Commercial Property Update: Miller Homes Limited v The Keeper of the Registers of Scotland, 24 March 2014
Appeal against Keeper’s decision to exclude indemnity from areas intended as common parts of a development. This is a case from the Lands Tribunal for Scotland considering the title to the common parts of a development at Corstorphine Road in Edinburgh.
The case follows on from PMP Plus Ltd v The Keeper of the Registers of Scotland and others and Lundin Homes Ltd v. the Keeper. PMP confirmed that it was not competent to convey the common parts of a development which are described by reference to a future event (e.g. conveying what will be left when the development has been completed). Lundin also made it clear that, for titles registered in the Land Register, there must be a sufficient description of property within the conveyance (whereas for Sasines titles it is competent for the extent of property to be identified by extrinsic evidence).
This case considers whether the owners of houses within the development with titles recorded in the Register of Sasines may have obtained rights in the common parts by prescriptive possession.
The dispositions in favour of the home owners contained the following clause:
“… (Three) a right in common with the proprietors of all the other dwellinghouses in the development of which the subjects hereby disponed form part to areas of open space amenity ground and/or wooded areas and unallocated parking spaces formed or to be formed in accordance with the requirements of the Local Planning Authority (the exact extent of which areas may not yet have been defined) unless and until said areas and unallocated parking spaces may be formally taken over by the Local Authority …”.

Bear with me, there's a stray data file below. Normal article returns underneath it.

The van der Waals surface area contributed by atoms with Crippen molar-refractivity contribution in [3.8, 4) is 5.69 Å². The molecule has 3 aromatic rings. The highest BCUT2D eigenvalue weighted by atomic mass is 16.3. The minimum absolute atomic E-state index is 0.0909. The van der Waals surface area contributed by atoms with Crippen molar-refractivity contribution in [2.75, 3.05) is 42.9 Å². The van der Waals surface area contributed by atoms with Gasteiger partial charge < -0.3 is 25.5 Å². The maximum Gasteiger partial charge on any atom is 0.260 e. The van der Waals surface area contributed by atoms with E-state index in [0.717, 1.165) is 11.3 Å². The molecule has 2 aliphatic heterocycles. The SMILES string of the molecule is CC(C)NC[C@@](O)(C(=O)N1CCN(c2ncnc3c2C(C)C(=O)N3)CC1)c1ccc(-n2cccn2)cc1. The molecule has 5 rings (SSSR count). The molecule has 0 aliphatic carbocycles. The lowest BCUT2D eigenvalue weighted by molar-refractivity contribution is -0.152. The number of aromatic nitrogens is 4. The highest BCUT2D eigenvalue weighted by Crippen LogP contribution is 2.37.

The developer (Miller Homes) received a conveyance of an undeveloped area of ground within the development from a group company and registered a title to it in the Land Register. The Keeper excluded indemnity on the basis that proprietors of the houses who held Sasine titles may have acquired prescriptive rights of common ownership in the area. Miller argued that, in accordance with the decision in PMP, the house owner’s titles were not habile to found prescription as they were described by reference to an uncertain future event.
The Tribunal found that, whilst it was not possible to found prescription on titles to common areas still to be formed or to be defined at the time the dispositions of the individual plots within the development were granted, the clause also refers to areas which had been formed and defined and it was possible that prescription could run on Sasine titles where the common area had been formed and defined at the time a disposition of the relevant plot was granted.
No individual owner had entered appearance in appeal and the Tribunal decided to re-intimate the appeal to all the individual proprietors in order that they should have an opportunity to enter appearance and attempt to set up a competing title.
The full decision is available from the Lands Tribunal for Scotland here: